• Pepper, to taste
  • 1/2 can of lentils (optional)

1. Preheat oven to 350 degrees.
2. Thickly slice onion. Chop beets, potatoes, and carrots into about 2cm cubes.
3. Toss chopped veggies with garlic and water mixture, and pour into baking pan. (The water should sit about 1/2 inch at the bottom of the pan, so adjust accordingly)
4. Top veggies with fresh herbs, and roast in oven for 30-35 minutes, or until soft and cooked through (I use the fork test). For best results, turn vegetables after 15 minutes, and place back in oven.
5. Season with ground pepper to serve.

5 Salad Recipes in Under 5 Minutes

Salads are a go-to when it comes to dinner for me. Often, I rely on a powerhouse salad for the bulk of the meal, but sometimes I just want a light salad to accompany and compliment whatever else I’m choosing to make, just as a side. Yes I am a vegetarian, but no I do not only eat salad. ;-) 


Whether it be a tofu stir fry, or spaghetti squash casserole, I don’t think an extra salad on the side could ever go wrong. These are some of my favourite “easy to whip up in a hurry just before dinner is set on the table” salads, that have never failed to disappoint! You can add as much as you want, or keep it plain and simple, but either way I love using this simple formula as a base for nights I’m in a rush or craving a salad as a side to my meal. The formula can be used to create countless other combinations, but I’ve listed my favourites that I think work best together below. Enjoy, and be creative!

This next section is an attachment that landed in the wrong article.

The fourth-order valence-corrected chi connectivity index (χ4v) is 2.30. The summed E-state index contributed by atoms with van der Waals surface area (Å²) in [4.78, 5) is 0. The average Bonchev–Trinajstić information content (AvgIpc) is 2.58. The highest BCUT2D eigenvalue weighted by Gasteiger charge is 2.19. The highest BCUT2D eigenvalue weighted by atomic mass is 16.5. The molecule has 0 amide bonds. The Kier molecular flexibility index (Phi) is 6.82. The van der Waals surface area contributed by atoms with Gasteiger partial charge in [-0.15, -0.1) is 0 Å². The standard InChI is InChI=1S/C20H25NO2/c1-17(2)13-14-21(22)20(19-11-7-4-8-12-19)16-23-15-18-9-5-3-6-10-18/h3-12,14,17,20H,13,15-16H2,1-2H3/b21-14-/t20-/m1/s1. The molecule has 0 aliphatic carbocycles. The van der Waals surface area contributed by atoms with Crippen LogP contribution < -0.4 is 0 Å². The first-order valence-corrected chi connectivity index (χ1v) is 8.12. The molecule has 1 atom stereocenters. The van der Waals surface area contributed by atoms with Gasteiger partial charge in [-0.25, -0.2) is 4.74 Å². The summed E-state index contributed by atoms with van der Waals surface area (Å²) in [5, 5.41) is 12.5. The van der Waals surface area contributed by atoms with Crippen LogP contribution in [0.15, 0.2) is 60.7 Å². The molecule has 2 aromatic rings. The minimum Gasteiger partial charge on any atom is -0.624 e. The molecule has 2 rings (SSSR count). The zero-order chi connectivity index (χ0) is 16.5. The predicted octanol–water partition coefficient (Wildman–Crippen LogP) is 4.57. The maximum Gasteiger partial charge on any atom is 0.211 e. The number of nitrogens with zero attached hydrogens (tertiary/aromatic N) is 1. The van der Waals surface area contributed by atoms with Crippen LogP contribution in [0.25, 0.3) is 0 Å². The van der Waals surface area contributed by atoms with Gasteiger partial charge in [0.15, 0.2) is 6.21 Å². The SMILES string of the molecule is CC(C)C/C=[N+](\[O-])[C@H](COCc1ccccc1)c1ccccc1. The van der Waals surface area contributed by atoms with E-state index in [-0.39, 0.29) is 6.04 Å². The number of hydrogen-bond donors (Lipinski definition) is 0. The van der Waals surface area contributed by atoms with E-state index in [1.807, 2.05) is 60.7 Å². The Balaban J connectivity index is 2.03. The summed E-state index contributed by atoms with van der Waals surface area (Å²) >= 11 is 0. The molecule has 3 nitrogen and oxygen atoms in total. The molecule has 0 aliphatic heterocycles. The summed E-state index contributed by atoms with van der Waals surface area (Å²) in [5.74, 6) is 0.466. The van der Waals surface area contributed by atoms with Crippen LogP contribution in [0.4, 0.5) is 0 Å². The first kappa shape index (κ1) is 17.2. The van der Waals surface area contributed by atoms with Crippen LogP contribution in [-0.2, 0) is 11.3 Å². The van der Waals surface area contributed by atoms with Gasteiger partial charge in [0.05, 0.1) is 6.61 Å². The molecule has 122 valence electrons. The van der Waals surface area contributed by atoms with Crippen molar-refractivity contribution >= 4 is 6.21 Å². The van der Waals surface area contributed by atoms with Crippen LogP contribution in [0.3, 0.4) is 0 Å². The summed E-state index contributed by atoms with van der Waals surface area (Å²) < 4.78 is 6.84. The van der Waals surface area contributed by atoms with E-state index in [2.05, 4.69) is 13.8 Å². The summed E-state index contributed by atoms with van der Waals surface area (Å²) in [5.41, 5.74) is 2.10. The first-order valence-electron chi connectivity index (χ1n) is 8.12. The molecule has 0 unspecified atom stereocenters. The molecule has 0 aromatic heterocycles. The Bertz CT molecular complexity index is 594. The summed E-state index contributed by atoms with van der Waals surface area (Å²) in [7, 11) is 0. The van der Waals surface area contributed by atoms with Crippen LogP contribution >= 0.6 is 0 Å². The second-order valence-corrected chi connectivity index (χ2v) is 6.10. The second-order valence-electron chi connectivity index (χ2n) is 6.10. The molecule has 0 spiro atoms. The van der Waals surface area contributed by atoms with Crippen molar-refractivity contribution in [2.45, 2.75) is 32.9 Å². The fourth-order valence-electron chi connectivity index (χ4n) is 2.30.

Basic Formula: (slightly modified for a couple, but this is where to start) Bed of greens + thinly sliced red onion + sliced fruit + roasted nut + dressing + dried fruit (optional)

1. Spinach-Orange Zinger

Spinach + thinly sliced red onion + sliced orange or mandarin + roasted slivered almonds + balsamic vinegar dressing

2. Berry Bliss

Arugula + thinly sliced red onion + strawberries + roasted walnuts + raspberry vinaigrette dressing

3. All Peared Up

Mixed greens + thinly sliced red onion + sliced pear + dried cranberries + roasted pecans + balsamic vinegar or raspberry vinaigrette dressing

4. Pistachio Dream

 Kale + + thinly sliced red onion + avocado + blueberries + pistachios + lemon avocado tahini dressing or balsamic vinaigrette dressing 

5. Classic Apple Walnut

Spinach + thinly sliced red onion + sliced apple + roasted walnuts + raisins + apple cider vinegar dressing

**Note: The pictures are courtesy to the amazingly talented photographer Michael East (AKA Dad). You can visit his own personal site to see more of his awesome work here The recipe for the pictured salad will be posted soon!**



Pumpkin Spice Steel Cut Oats